That last question turns a mundane day to a moment of crisis. What is the point? Maybe there is no point. Maybe my life is pointless. It’s less than pointless. By being here I am inflicting harm onto others. I have so much debt weighing down on me. I criticize people so much I hurt their feelings. I try to explain myself and I make it worse. I can see their faces contorting in disgust as their subjected to a conversation with me. I have so few friends. Sometimes I think the friends I think I have don’t know how to get rid of me and our relationship is running on inertia – like if I told them “it’s ok, we can stop now,” they’d breathe a sigh of relief and leave me. I can’t imagine this not being true. I have no real value to anyone. I have no real purpose. Maybe my purpose is to show everyone that I don’t have a purpose. I’m depressed. I’ve been depressed. I think I’ve been depressed for months but I don’t remember when I started being depressed. I realize if nothing has changed in the past few months, why would it change tomorrow? Do I have anything to do tomorrow? I don’t have anything to do tomorrow. Would anyone need me tomorrow? What about a month from now? What about a year from now? I don’t think so. What about later today? No one needs me later today. I don’t need to be here later today. If I’m not here, then I won’t be depressed. That sounds nice. Why later? What am I waiting for? Why not right now? Why should I be alive right now?
A common mistake people make about depression is that it’s based in some rational thought. The depressed person has convinced themselves of a reality but if they’re shown the error of their judgement then they’ll understand things are not so bad. Depression has no logic. Only one absolute rule: you will be depressed whether it’s earned or not. It seems that the only people who truly understand what it’s like to be depressed are people who have been depressed. It can be frustrating to throw out questions about the purpose of life to anyone who will listen and only feel disappointed with their answers. The frustration is felt for both parties. “You’re being too negative” is a common endpoint for these conversations. But no one can answer these questions for you.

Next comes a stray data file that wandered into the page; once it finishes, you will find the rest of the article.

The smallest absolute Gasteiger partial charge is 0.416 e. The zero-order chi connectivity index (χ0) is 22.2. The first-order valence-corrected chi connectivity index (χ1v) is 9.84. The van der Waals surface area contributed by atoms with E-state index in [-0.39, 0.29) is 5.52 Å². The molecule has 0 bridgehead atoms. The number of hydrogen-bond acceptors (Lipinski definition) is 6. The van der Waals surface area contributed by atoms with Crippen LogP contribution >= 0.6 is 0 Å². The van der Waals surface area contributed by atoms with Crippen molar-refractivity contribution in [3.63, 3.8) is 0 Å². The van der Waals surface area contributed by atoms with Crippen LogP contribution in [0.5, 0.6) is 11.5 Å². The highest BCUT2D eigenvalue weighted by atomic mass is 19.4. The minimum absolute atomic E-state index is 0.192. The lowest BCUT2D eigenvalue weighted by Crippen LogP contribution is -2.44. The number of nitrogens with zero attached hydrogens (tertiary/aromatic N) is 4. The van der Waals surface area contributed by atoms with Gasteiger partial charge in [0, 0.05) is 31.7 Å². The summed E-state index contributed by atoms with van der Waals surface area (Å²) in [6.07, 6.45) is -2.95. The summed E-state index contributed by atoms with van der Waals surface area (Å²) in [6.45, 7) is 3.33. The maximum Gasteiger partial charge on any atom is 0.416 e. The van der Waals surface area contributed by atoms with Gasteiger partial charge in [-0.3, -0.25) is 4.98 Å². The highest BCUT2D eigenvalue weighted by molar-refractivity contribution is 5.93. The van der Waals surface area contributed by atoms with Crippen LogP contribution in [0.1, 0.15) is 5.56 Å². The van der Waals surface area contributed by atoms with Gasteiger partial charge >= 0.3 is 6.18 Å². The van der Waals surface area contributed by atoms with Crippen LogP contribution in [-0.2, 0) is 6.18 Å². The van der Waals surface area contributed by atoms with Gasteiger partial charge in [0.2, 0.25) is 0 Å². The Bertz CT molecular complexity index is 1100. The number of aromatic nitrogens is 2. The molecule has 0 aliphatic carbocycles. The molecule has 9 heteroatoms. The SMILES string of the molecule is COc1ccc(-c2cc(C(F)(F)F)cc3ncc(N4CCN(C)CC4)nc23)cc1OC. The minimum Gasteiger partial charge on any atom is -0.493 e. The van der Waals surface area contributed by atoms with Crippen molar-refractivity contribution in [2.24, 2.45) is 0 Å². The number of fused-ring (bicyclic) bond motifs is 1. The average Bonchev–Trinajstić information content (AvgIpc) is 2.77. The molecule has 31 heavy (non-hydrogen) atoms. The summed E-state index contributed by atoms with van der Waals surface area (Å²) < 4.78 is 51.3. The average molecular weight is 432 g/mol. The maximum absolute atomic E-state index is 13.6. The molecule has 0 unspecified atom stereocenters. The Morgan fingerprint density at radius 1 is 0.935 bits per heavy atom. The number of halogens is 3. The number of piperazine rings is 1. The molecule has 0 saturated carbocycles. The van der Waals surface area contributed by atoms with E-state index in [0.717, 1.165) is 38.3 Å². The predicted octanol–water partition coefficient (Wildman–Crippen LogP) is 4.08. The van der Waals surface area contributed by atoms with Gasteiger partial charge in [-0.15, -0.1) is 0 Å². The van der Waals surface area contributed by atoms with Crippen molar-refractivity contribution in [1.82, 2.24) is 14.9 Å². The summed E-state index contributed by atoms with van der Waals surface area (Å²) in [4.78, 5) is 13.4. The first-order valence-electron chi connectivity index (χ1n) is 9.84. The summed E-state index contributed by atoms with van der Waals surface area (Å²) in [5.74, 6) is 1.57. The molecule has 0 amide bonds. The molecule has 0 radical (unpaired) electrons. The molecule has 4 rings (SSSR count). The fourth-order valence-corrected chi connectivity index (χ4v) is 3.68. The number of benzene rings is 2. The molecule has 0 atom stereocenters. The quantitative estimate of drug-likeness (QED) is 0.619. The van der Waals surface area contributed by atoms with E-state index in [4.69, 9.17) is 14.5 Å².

It doesn’t help that seeking answers will net a collection of mixed answers sending mixed signals. As a white male, I’m simultaneously advised to be more expressive with my feelings and to stop complaining because statistically I’m doing better off than most people. I don’t think this phenomena is unique to my identity. I’ve lost track of the number of women I know who pursue careers only to be judged by their lacking personal life, while married women with plans for children are mocked just as frequently. In this age of information, our varying worldviews collide with every lifestyle vulnerable to criticism. For many people it seems there’s a thousand ways to do things wrong and nothing you can do right. It’s no wonder that the millennial generation has accepted nihilistic humor with open arms, a type of comedy that celebrates the futility of trying to find a purpose in life. These jokes glorify psychological issues in the same way that a Hollywood movie gets audiences to root for the underdog, except there’s no antagonist to overcome, only a self-destructive worldview to embrace. Many rising comics frequently use mental health problems as the set up to a funny joke. I can’t say I’m above this trend. Existential dread is kind of the ace of spades for guilt tripping. It’s like: don’t worry about trying to get people to hate me, I already hate myself.